In a study reported in JCO Oncology Practice, Manali I. Patel, MD, MPH, and colleagues found that a lay health worker–led intervention was associated with improved documentation of goals of care, increased clinical trial participation, and increased use of palliative care in a population of predominantly minority and low-income adults with cancer.
Manali I. Patel, MD, MPH
As stated by the investigators, “New approaches are needed to overcome low supportive care and clinical trial participation among low-income and minority adults with cancer. The objective of this project was to determine whether a lay health worker intervention was associated with improvements in supportive care and trial participation.”
The study enrolled 66 union members newly diagnosed with cancer into a 6-month lay health worker–led intervention from October 2016 to February 2017. Outcomes were compared with a cohort of 72 union members newly diagnosed in the 6 months preceding the intervention period. The intervention included two full-time equivalent health advocates under nurse supervision who contacted patients weekly by telephone to discuss goals of care, symptoms, and possibility of clinical trial participation. The primary outcome measure was goals of care (ie, understanding and discussing values and cancer care, preferences with clinicians, identifying a surrogate decision-maker, and completing and filing an advance directive); the outcome was considered met if an oncology clinician documented patients’ goals of care in a clinical note in the electronic health record within 6 months of diagnosis.
For the intervention vs control group: mean age was 56 vs 55 years; 24% vs 25% were Hispanic/Latino, 45% vs 46% were Black/African American, 24% vs 25% were Asian/Pacific Islander, and 16% vs 15% were White; mean annual household income was $23,436 vs $21,984; and disease stage at diagnosis was III or IV (37% vs 38%) in 72% vs 74%.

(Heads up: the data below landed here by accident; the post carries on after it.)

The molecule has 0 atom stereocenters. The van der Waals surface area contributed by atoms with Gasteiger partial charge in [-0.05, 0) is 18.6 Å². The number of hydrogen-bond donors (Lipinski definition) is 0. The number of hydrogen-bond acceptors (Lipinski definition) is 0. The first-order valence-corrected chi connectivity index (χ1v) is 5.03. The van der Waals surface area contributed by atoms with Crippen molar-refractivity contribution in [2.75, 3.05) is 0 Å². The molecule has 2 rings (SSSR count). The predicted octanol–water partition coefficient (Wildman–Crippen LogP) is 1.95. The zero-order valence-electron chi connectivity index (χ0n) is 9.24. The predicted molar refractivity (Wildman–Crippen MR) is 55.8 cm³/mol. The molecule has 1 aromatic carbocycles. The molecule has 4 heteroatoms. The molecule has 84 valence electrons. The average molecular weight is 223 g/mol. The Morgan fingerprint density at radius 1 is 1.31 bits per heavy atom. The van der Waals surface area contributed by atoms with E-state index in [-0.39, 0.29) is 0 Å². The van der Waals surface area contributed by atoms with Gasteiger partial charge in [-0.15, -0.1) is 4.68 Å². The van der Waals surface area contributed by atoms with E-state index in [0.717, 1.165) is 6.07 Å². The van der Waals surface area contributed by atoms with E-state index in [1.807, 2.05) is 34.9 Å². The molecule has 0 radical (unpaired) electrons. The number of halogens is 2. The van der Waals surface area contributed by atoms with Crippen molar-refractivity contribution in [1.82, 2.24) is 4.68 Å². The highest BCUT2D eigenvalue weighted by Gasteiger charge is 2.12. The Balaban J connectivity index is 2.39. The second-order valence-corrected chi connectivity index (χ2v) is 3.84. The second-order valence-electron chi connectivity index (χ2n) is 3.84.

At 6 months, significantly more intervention group patients had clinician-documented goals of care (94% v 26%, P < .001), including entry of advance directives in the electronic health record (83% vs 17%, P < .001).
More patients in the intervention group participated in cancer clinical trials (72% vs 22%, P < .001) and received palliative care (45% vs 15%, P < .001) and hospice care (44% vs 7%, P < .001).
Death occurred within 6 months in 22% vs 31% of patients (P = .30). Among those who died, more patients in the intervention group received palliative care (100% vs 14%, P = .03) and hospice care (100% vs 23%, P < .001) before death.
Health-related quality of life was assessed using the Functional Assessment of Cancer Therapy-General (FACT-G) survey (total score = 0–108, with higher score indicating better health-related quality of life) only in the intervention group. The mean health-related quality-of-life total score at baseline was 73.2. At 4 months post-enrollment in the intervention, the mean total health-related quality-of-life score increased by 3.98 points (P < .001). The increase represented improvements in emotional and social or family well-being domains (all P < .001). Scores for physical and functional well-being domains were unchanged from baseline.
The investigators concluded, “Lay health worker–led interventions may improve supportive care and clinical trial participation among low-income and minority populations with cancer.”
Dr. Patel, of the Division of Oncology, Stanford University, is the corresponding author for the JCO Oncology Practice article.
Disclosure: The study was supported by the National Institute on Minority Health and Health Disparities of the National Institutes of Health. For full disclosures of the study authors, visit ascopubs.org.The content in this post has not been reviewed by the American Society of Clinical Oncology, Inc. (ASCO®) and does not necessarily reflect the ideas and opinions of ASCO®.